Controversy Dogs Task Force Evaluation of Chevrolet Volt

    Competing Views on the Future of Electric and Plug-In Vehicles - Auto Industry Tracker - WSJ

    GM's Volt mistake | AnnistonStar.com

    washingtonpost.com

    etc...
     
  11. TEG

    TEG TMC Moderator

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    #11 TEG, May 4, 2009
    Last edited: May 4, 2009
    Electric cars will need lots of financial support - report

    [​IMG][​IMG]
    :confused:
     
  12. vfx

    vfx Well-Known Member

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    #12 vfx, May 4, 2009
    Last edited: May 4, 2009
  13. TEG

    TEG TMC Moderator

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    Please don't refer to him/her/it as "our friend" even when kidding.
    He/she/it has been tirelessly "raining on our parade" and making a mockery/mess of what should otherwise be healthy conversations.
     
  14. Cobos

    Cobos S60 owner since 2013

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    I can actually tell them right away that the $2000/kWh has to be wrong.
    Tesla Roadster has a 53kWh battery. Using their data that works out to the battery cost for the Roadster is 53 * $2000 = $106 000. Considering that Tesla claims the 2010 Roadster at $109 000 without federal credit makes a profit, their battery claims can't be right.
    Actual data says the cost of the Roadster today is in the $80 000 area for battery AND car. That probably means the battery costs around $1000/kWh or less.

    Cobos
     
  15. DaveD

    DaveD EVs Kick Gas!

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    Some people get this; hopefully, more will later.

    I was at a Starbucks yesterday morning, and it was sunny weather, so the place was hopping. I happened to get the parking spot right outside of the door to the place, so everyone was checking out my Roadster as they stopped by for their drinks. I was quietly sitting there at a counter looking outside, enjoying my chai tea latte, and watching the scene happen. One guy came in and struck up a conversation with the baristas about the Tesla. The baristas had no idea what it was (one of them called it a "Barbie Car"! :rolleyes:), but the guy knew all about it, and explained to the girls behind the counter why it was such a rare and interesting vehicle. He asked them where the owner was, but they didn't know for sure. Somehow, he figured out that it might be me (was I smiling too much when I was listening in on their conversation?), and came over and asked me if I was.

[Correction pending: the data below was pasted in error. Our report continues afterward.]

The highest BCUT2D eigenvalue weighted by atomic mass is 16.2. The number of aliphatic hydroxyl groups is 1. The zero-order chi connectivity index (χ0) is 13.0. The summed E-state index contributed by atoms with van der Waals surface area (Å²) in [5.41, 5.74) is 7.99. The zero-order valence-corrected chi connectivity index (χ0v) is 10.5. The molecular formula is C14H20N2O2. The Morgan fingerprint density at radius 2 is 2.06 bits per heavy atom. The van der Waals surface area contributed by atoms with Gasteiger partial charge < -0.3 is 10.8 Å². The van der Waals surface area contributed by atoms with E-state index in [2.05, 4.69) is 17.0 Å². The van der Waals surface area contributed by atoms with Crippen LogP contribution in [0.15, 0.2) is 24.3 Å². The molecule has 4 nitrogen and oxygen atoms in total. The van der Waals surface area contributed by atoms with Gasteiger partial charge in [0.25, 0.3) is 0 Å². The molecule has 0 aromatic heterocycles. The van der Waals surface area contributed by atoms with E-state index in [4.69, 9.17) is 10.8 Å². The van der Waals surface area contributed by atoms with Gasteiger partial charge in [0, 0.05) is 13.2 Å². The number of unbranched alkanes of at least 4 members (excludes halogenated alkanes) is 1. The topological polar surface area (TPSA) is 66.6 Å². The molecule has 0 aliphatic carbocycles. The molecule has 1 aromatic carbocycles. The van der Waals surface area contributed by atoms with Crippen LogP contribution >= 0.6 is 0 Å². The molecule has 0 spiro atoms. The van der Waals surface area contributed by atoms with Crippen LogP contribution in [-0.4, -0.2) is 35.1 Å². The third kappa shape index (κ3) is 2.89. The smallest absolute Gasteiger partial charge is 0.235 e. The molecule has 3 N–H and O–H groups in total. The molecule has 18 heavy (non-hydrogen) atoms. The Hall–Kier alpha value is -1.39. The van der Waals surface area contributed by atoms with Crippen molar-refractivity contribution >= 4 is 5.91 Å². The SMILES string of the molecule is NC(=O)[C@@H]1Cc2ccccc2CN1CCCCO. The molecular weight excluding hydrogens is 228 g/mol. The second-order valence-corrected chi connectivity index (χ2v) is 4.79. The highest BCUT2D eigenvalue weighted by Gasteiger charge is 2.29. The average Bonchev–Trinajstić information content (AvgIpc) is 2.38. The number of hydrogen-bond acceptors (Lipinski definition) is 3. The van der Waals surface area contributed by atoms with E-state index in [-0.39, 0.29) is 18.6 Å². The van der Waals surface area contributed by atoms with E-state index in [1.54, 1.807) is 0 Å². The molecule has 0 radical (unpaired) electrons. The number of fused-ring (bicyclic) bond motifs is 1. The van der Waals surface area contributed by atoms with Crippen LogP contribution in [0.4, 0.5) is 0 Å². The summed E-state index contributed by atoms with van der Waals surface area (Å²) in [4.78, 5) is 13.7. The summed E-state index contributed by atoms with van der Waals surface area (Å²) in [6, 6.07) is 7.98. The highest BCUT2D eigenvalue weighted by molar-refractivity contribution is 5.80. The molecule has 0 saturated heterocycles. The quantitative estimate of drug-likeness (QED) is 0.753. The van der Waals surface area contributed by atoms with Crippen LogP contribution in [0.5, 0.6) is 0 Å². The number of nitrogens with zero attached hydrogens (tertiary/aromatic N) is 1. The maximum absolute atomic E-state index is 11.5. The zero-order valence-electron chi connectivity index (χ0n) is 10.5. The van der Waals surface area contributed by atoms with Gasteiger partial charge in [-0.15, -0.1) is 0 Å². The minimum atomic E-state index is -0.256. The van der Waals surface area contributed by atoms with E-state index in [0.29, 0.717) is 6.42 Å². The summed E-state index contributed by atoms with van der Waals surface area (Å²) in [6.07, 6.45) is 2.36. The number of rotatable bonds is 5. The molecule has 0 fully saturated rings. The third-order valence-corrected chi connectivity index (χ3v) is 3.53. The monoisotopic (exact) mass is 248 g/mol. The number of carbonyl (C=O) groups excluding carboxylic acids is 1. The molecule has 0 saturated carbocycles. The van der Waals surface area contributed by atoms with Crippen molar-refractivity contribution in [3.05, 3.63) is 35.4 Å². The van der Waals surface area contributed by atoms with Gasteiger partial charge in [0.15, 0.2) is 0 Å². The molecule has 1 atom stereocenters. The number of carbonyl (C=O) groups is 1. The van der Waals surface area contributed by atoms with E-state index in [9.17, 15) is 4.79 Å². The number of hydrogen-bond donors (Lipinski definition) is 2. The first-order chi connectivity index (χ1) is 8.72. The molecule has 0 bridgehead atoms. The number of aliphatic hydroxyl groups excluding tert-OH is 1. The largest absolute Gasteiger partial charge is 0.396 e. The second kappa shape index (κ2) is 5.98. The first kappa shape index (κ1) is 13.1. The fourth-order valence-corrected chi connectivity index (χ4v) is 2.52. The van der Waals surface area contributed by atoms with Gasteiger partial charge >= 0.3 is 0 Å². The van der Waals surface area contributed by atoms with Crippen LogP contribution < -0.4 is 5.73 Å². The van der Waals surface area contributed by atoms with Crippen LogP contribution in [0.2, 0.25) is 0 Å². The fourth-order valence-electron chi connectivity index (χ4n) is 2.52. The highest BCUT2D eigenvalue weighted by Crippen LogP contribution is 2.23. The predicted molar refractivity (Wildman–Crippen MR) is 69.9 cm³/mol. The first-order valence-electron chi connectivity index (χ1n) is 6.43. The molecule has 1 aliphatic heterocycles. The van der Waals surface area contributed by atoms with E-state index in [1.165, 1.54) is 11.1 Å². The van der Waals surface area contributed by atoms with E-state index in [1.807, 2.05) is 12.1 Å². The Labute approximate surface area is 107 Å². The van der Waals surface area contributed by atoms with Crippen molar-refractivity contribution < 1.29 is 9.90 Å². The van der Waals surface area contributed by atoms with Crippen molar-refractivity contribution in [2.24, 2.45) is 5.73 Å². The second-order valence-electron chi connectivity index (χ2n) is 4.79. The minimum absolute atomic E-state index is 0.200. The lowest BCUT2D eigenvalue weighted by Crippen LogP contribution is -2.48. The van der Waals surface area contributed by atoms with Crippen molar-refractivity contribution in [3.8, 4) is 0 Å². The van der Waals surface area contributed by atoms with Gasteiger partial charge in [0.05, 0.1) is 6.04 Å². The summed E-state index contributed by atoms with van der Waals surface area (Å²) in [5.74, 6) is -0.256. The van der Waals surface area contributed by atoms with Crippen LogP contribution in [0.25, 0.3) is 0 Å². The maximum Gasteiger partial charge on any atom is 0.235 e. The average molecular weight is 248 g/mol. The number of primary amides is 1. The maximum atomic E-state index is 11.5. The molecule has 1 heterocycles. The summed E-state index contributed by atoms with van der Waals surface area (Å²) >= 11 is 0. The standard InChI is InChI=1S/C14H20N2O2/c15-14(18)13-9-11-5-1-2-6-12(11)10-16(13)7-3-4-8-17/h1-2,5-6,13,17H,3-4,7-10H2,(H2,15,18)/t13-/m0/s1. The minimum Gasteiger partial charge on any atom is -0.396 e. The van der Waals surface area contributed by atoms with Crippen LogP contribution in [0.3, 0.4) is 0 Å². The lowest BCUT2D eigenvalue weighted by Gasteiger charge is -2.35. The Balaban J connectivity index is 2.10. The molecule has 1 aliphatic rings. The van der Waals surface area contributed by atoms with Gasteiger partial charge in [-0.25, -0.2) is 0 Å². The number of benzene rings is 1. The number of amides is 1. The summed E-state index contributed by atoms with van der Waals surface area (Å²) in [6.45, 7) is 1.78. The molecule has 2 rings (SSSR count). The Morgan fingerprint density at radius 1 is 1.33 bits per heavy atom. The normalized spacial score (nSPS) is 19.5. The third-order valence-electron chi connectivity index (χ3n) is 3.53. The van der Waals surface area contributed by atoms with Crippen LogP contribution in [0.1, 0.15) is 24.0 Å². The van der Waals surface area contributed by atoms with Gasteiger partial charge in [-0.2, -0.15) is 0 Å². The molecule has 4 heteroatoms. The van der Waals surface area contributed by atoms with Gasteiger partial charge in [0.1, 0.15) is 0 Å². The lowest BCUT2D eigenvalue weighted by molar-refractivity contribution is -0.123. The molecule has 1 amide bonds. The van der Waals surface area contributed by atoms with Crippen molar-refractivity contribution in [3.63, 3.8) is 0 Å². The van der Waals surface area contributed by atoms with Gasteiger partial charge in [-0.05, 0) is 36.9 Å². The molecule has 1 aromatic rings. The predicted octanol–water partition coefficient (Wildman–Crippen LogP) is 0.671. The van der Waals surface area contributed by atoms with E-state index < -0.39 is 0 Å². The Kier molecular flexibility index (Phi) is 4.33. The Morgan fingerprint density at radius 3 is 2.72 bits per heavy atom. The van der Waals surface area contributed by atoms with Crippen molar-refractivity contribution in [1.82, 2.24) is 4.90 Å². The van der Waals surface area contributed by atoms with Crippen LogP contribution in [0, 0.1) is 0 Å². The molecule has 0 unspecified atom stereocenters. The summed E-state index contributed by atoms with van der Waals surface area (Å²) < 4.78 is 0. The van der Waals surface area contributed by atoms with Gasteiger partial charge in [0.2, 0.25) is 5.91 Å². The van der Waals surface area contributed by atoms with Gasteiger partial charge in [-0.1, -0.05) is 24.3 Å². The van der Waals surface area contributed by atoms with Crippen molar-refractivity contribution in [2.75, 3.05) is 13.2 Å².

I acknowledged that it was mine, and he basically thanked me, insisted on shaking my hand, and went on a bit about how what I've done, by taking the risk and making the "investment" in Tesla, has helped to significantly impact the automotive industry and hopefully resulted in having lower-cost EVs in the near future for the rest of us. I, of course, agreed with him on his assessment of Tesla's effect on the industry and society, but I stayed humble about my own role in the effort.
     
  16. vfx

    vfx Well-Known Member

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  17. AndrewBissell

    AndrewBissell Member

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    Hi Cobos. I couldnt agree more! The part of my post that you quoted wasn't there because I agree with them - it was just there to characterize the (IMO flawed) assumptions they made.

    The part you didn't quote gives my view (evidence based) that automotive Li-Ion batteries can be had for under $350/kWh today.

    All the best

    Andrew.
     
  18. Palpatine

    Palpatine Banned

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    Dave was trying out one of the tips posted on the owners forum. The topic on the owners forum was "strategies for using a Tesla Roadster to meet women..."
     
  19. Palpatine

    Palpatine Banned

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    The cost for LIFEPO4 (lithium iron phosphate) large format cells (designed for EV conversions and providing 3,000 cycles) is approximately $340 per KWH right now.

    It larger volume bulk orders it is less than $300 per KWH right now.

    This consultant is clueless.
     
  20. dpeilow

    dpeilow Moderator

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    Unfortunately they probably know exactly what they are doing.

    These "rent-a-report" types that service special interest groups will start with a straw man and go from there. All too often the politicians and journos swallow it hook, line and sinker.

    Remember there was a similar one in the UK press a couple of weeks ago. We could be seeing a subtle but concerted effort to put the boot in. Their faux statement of support is a nice touch.

    Does the EV industry have a trade association? If not, we/they need to start one and perhaps hire some consultancy to produce material that can be used to push back hard, before too much ground is lost.